Saturday, August 13, 2011

Should You Follow Your Dreams?

What kind of question is that? Of course you should...I mean, of course you shouldn't. I guess it depends on who you ask. I'm often asked questions like this by my students. They often want to know if it's possible to follow their dreams of becoming a professional artist/illustrator and can they make enough money to support themselves.

This is an impossible question to answer in a few short sentences. It's also probably impossible to answer yes or no. What I can do is offer my insights but, I would also council students to get opinions from other sources.

First, I believe that most successful artists have an internal drive to create. A need. A burning from within to draw, paint, sculpt, write, play, or whatever. I also see that this desire is stronger in some than others - think of it like "the force". And then there's that need to make money for survival. These two needs are often at odds with one another. Parents send their kids to school to prepare them for careers and everybody knows you can't make a living as an artist...or that the odds of making a living as an artist are pretty slim.

If you only look at the figures it's totally impractical to choose art as a career - score one for parents - but statistics can be misleading. Lets go off on a tangent...

In the United states there are approximately 8,000 poisonous snake bites each year. So if you live here you have a one in 43k chance of being bitten by a poisonous snake. However what if you're a home body - couch potato - a slug who lives in the city and never goes out? Are your chances the same? Also, would your chances go down if you never pick up snakes? Included in the 8,000 statistic are all of the 16-24 year old boys/men who "feel the need" to pick up snakes. In fact more than half of the 8,000 people bitten each year are morons who picked up poisonous snakes. So are your personal chances of being bitten really 1 out of 43k? I know I have a much lower chance taken these additional facts into consideration - I don't pick up snakes.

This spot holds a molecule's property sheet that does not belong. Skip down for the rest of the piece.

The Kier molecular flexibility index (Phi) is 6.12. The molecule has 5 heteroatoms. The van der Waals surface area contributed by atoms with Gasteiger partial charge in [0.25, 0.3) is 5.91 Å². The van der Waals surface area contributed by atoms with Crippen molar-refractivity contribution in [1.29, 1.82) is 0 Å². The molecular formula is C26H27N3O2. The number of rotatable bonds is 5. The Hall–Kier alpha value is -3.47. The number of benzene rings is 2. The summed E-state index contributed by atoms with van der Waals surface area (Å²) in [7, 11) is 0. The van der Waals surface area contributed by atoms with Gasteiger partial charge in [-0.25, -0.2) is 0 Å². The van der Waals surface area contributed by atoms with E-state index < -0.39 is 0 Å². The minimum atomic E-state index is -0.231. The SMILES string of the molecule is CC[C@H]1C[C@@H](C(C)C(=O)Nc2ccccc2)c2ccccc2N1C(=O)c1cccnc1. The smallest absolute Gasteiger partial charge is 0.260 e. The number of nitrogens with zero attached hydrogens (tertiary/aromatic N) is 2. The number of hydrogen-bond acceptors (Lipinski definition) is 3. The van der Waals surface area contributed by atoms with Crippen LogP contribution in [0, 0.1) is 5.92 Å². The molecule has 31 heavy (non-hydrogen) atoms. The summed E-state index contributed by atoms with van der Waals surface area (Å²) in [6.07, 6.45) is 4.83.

So how does this apply to your chances of "making it" as a professional artist? I think you need to take a hard look at yourself because in the end only you can answer the questions that can get you past the statistics.

Are you always creating? Drawing, painting, etc? Is it the most important thing in your life? Are you happy with the visualization of yourself doing something other than an art career? Do you give up other activities to pursue art? Do you identify yourself as an artist? Do you treat socializing on weekends as a sacred ritual or can you give it up to perfect your art projects? Do you have artist role models? Are you motivated to pursue entrepreneurial projects? Do you believe you can "make money" if you have a good product and are willing to work hard? Do you feel free to do what you want in life without the blessing of your parents, friends, or siblings? Do you like to improvise and experiment or feel the need to follow instructions on projects to a fault? Do you over-estimate your artistic abilities? - you should if you want to go for it.

These are just a few questions I think you need to be able to answer in order to know if your odds are better or worse for being able to "make it" as a professional artist. I believe that some have a much better chance simply because of their life style, habits, and choices, while others have a horrible shot at it because it's just not that important to them.

In the end one thing's for sure: There are lots of people who regret not following their dreams and lots of people who have regrets about following their dreams. Each probably feel they should have taken the other path.


  1. Thank you,Will !! Your post got me thinking,and I will take my time to evaluate all the questions that you ask us to think over with.

  2. I agree, the down time we might have should be the most productive art wise and not the opposite.

  3. Great insights and well said, Will!

  4. Many many thanks for this posting! It's one of those weeks where a steady paycheck for the rest of my working life is sounding better...but not. Your last line hits the nail on the head today.